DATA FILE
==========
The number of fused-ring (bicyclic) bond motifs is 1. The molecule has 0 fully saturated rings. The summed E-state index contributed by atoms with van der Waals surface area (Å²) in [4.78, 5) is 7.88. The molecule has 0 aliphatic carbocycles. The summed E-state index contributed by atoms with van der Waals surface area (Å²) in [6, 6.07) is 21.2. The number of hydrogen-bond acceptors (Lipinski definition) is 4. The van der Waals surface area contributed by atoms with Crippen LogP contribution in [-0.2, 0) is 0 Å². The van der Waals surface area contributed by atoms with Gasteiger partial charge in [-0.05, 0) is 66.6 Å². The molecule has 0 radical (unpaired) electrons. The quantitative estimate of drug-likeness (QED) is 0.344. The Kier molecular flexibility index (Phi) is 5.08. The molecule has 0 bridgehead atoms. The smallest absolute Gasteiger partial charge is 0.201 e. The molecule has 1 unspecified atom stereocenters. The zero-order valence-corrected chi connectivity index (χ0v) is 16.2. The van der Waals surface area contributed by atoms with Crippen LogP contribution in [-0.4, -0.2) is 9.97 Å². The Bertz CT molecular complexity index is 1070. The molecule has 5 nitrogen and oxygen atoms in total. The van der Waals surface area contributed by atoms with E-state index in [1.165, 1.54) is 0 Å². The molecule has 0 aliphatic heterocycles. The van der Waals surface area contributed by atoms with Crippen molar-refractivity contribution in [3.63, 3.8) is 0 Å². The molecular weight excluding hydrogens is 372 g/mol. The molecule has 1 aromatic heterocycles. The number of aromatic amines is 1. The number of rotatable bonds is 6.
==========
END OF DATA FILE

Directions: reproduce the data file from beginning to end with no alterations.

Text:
The number of fused-ring (bicyclic) bond motifs is 1. The molecule has 0 fully saturated rings. The summed E-state index contributed by atoms with van der Waals surface area (Å²) in [4.78, 5) is 7.88. The molecule has 0 aliphatic carbocycles. The summed E-state index contributed by atoms with van der Waals surface area (Å²) in [6, 6.07) is 21.2. The number of hydrogen-bond acceptors (Lipinski definition) is 4. The van der Waals surface area contributed by atoms with Crippen LogP contribution in [-0.2, 0) is 0 Å². The van der Waals surface area contributed by atoms with Gasteiger partial charge in [-0.05, 0) is 66.6 Å². The molecule has 0 radical (unpaired) electrons. The quantitative estimate of drug-likeness (QED) is 0.344. The Kier molecular flexibility index (Phi) is 5.08. The molecule has 0 bridgehead atoms. The smallest absolute Gasteiger partial charge is 0.201 e. The molecule has 1 unspecified atom stereocenters. The zero-order valence-corrected chi connectivity index (χ0v) is 16.2. The van der Waals surface area contributed by atoms with Crippen LogP contribution in [-0.4, -0.2) is 9.97 Å². The Bertz CT molecular complexity index is 1070. The molecule has 5 nitrogen and oxygen atoms in total. The van der Waals surface area contributed by atoms with E-state index in [1.165, 1.54) is 0 Å². The molecule has 0 aliphatic heterocycles. The van der Waals surface area contributed by atoms with Crippen molar-refractivity contribution in [3.63, 3.8) is 0 Å². The molecular weight excluding hydrogens is 372 g/mol. The molecule has 1 aromatic heterocycles. The number of aromatic amines is 1. The number of rotatable bonds is 6.